Perfect Health Diet was developed by two scientists Paul Jaminet and Shou-Ching Shih Jaminet. Both suffering from chronic ill health found answers in nutrition and discovered through thorough research and personal trial and error that with the correct diet the body could heal itself. Something we have probably all heard before. But their discoveries are truly unqiue and don’t fit into the standard advice we are given through the media and conventional health professionals. Their diet is backed by heavy science and there is no folklaw or conflicts of interest going on. Their blog provides lots of information and refences to studies. It is worth checking out.

Jonny Bowden is a nutritionist, author and psycologist from America. His blog is worth stalking and I personally own his book 150 Healthiest foods on Earth and it is fantastic.

Ray Peat studied a degree in biology specializing in physiology. He is a lecturer for many univeristies and also works as a private nutrition councellor. His website contains detailed, science heavy articles on hormones, nutrition and general health. He speaks frequently about the therapeutic uses of progesterone, pregnenolone, thyroid, and coconut oil.

The Environmental Workers Group’s website provides very important information and independent scientific studies on toxicity levels in foods (ie. pesticides), personal care products, water, electro magnetic radiation etc.

Another free article online which many will find interesting and challenging is found here. The article is written by Loren Cordain and is called Cereal Grains: Humanity’s Double-Edged Sword.

Ok I could go on forever but these were great starting points for me in a general sense. There are of course a few more ME/CFS specialists throughout the world who would be worth mentioning except there is barely any information online. This blog post supplies a great run down of some of these specialists and their protocols. Blake Graham has written an article on a lecture he attended by ME/CFS expert Dr Kenny De Meirleir back in 2007. Some ME/CFS sufferers have success with a FAILSAFE or a FODMAP diet which can be checked out here. The Chronic fatigue Syndrome Treatments site has loads of treatment suggestions but can be a little over whelming and the Phoenix Rising blog and their forums are worth looking at for personal experiences, support and information as well as ProHealth ME/CFS section.

Hope these links can be of some help, challenge you and lead you on a journey of self education. Adios

Another beautiful sunset from my balcony! Very lucky.

What should your poop and pee look like!

Have you ever questioned if your bowel movements and your urine were normal? I am sure most people have wondered! There are some great resources to show you what the characteristics of your daily urination and stools mean. Lets not be shy about this, your wees and poos say alot about your health and what is going on inside your body!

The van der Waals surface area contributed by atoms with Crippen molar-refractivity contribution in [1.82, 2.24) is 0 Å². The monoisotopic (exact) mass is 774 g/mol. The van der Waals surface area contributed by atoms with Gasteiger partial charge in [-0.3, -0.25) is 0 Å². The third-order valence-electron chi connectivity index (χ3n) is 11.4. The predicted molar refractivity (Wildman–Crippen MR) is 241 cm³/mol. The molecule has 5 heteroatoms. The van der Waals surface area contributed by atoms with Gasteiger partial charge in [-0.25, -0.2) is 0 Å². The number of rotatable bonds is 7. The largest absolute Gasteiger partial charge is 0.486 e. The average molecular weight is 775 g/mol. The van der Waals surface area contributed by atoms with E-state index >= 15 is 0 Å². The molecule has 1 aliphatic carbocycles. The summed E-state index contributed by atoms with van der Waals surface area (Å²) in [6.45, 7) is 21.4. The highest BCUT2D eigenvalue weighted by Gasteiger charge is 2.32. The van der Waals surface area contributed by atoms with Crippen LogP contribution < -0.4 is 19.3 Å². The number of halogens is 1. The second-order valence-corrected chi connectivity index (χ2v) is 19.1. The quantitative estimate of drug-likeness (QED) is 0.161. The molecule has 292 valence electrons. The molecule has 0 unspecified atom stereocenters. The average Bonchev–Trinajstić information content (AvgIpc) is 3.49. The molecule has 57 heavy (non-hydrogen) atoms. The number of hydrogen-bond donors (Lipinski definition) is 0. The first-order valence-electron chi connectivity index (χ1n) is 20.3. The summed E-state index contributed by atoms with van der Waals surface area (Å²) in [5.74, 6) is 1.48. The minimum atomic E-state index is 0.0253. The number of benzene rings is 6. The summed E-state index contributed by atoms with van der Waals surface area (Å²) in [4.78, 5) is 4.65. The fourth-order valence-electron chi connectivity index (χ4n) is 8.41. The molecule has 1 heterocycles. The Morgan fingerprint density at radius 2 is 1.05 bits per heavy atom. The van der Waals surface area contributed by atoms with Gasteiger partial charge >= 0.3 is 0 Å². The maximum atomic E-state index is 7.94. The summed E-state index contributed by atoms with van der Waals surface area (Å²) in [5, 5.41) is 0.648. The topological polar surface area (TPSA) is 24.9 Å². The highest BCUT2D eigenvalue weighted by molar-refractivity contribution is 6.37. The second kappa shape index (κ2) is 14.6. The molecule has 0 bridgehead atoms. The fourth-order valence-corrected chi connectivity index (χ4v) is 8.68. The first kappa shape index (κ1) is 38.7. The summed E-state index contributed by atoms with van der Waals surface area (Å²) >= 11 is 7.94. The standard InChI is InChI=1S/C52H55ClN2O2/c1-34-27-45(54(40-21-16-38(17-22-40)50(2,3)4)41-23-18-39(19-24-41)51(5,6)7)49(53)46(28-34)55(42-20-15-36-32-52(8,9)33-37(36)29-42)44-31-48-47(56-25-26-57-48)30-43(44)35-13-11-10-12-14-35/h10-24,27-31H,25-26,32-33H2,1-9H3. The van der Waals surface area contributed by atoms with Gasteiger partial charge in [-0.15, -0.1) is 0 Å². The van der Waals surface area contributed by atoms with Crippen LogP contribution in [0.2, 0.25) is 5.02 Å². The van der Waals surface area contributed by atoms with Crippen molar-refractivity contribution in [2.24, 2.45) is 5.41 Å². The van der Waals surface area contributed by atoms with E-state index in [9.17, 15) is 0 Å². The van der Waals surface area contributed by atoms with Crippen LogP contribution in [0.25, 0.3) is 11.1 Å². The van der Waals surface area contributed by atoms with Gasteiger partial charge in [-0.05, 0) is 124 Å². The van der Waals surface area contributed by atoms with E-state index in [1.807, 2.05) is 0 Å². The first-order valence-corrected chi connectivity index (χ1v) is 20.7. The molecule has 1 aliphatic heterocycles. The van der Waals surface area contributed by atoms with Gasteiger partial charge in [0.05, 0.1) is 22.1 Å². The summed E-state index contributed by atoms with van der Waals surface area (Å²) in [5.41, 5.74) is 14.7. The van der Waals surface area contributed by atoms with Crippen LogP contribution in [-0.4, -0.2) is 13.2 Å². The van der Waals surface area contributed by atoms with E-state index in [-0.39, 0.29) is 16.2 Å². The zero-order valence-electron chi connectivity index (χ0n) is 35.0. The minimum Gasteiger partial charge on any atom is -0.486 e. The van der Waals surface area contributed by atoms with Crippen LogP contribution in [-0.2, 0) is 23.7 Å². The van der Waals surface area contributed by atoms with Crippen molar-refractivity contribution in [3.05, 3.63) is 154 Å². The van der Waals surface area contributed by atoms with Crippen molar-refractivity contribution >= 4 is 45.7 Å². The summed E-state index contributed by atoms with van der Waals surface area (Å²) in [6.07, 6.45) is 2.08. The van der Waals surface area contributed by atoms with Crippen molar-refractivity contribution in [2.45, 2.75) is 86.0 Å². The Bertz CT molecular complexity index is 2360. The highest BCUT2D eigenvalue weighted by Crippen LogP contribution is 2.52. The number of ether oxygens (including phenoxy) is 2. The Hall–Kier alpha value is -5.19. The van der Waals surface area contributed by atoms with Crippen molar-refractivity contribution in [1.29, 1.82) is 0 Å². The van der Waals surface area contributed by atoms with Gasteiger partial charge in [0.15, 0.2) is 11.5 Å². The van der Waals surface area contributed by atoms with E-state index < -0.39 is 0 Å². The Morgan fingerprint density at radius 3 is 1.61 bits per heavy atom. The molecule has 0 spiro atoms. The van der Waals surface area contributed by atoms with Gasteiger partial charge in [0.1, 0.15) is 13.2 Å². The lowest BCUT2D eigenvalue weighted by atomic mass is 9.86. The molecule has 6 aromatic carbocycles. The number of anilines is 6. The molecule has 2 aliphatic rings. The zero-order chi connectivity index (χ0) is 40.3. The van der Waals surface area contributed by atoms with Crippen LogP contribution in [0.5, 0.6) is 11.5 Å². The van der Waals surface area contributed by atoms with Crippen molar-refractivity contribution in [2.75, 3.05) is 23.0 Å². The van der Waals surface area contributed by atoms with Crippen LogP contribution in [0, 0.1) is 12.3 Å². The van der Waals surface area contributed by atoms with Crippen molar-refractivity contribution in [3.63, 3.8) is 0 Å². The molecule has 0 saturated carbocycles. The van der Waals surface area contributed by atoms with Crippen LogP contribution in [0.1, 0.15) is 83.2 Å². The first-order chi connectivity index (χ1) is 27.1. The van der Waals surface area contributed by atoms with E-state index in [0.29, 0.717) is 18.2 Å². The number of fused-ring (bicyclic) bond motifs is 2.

Celebrity nutritionist Kimberly Snyder has posted on her blog a very clever chart on the different variations of your wee’s and poop’s this morning. Check it out to see if you are drinking enough water, eating enough fiber or if more serious alignments are affecting you.

Gaps Australia also pays attention to the quality of your bowel movements on their website with the bristol stool chart. Dr Oz is also a big advocate of checking out your poos and wees!

So there you have it, it pays to pay attention!


How many pesticides are in your favourite fresh foods.

There is much debate about the differences between conventional and organic food. It is quite often in the media I hear the argument is organic any better for us? and the ‘experts’ (most likely linked to produce trade groups and pesticide manufacturers) replies are always no, there is no solid scientific proof that organic is healthier!

Well actually there is scientific proof that the 865 different registered pesticides and the many other widely used, unregistered pesticides used on our favourite fresh produce can cause serious harm to our bodies, are toxic and not healthy. This research also shows that the produce tested contains multiple types of pesticides even after thorough washing and peeling. This research is done by independent research scientists and physicians and organisations such as the Environmental Workers Group.

Pesticides are designed to be toxic and kill living organisms — insects, plants, and fungi that are considered pests. Studies have found that pesticides can have multiple negative effects on the human nervous, endocrine and immune system and have been linked with cancer, skin, eye and lung irritation and general toxicity. There is also a lot of research being aimed at pesticide toxicity in children and there have been some alarming findings linking it with impaired intelligence and neurological problems. There have been 3 studies released in 2011 linking exposure to the pesticides organophosphates with damaged nervous system function and stunted brain development in children.

A study led by Chensheng Lu of Emory University found that the children studied had very high levels of pesticides in their bodies especially during summer whilst eating a diet high in fresh produce. After 5 days of consuming an all-organic diet their bodies were pesticide free.

Studies have linked pesticide toxicity with conditions such as ME/CFS and also show that ME/CFS sufferers, compared with controls have much higher levels of pesticide toxicity. Probably due to decreased and impaired ability to detoxify. One study that concluded this was done by independent doctors and researchers in Australia back in 1995. It can be viewed here. ME/CFS specialist Dr Sarah Myhill speaks about how pesticides can act as immune adjuvants which can essentially ‘turn on’ the immune system causing allergies and autoimmunity. Check out her website here.